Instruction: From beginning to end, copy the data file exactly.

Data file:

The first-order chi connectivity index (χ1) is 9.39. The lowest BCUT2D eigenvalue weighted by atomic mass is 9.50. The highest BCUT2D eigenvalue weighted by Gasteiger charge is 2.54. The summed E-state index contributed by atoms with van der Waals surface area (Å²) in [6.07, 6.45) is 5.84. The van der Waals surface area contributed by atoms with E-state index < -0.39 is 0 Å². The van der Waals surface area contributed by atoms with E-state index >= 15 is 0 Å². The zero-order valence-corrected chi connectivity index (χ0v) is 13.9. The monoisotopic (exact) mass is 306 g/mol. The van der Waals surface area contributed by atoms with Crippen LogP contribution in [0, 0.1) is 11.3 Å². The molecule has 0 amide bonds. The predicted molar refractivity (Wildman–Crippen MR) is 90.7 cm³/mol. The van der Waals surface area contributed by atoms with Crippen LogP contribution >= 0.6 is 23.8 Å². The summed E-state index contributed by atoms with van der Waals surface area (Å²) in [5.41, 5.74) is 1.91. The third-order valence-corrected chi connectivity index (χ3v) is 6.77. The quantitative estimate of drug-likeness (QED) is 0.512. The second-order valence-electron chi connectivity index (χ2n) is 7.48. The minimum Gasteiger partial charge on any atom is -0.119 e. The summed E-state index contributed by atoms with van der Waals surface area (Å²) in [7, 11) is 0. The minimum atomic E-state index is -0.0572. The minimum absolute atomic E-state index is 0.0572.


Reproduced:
The first-order chi connectivity index (χ1) is 9.39. The lowest BCUT2D eigenvalue weighted by atomic mass is 9.50. The highest BCUT2D eigenvalue weighted by Gasteiger charge is 2.54. The summed E-state index contributed by atoms with van der Waals surface area (Å²) in [6.07, 6.45) is 5.84. The van der Waals surface area contributed by atoms with E-state index < -0.39 is 0 Å². The van der Waals surface area contributed by atoms with E-state index >= 15 is 0 Å². The zero-order valence-corrected chi connectivity index (χ0v) is 13.9. The monoisotopic (exact) mass is 306 g/mol. The van der Waals surface area contributed by atoms with Crippen LogP contribution in [0, 0.1) is 11.3 Å². The molecule has 0 amide bonds. The predicted molar refractivity (Wildman–Crippen MR) is 90.7 cm³/mol. The van der Waals surface area contributed by atoms with Crippen LogP contribution >= 0.6 is 23.8 Å². The summed E-state index contributed by atoms with van der Waals surface area (Å²) in [5.41, 5.74) is 1.91. The third-order valence-corrected chi connectivity index (χ3v) is 6.77. The quantitative estimate of drug-likeness (QED) is 0.512. The second-order valence-electron chi connectivity index (χ2n) is 7.48. The minimum Gasteiger partial charge on any atom is -0.119 e. The summed E-state index contributed by atoms with van der Waals surface area (Å²) in [7, 11) is 0. The minimum atomic E-state index is -0.0572. The minimum absolute atomic E-state index is 0.0572.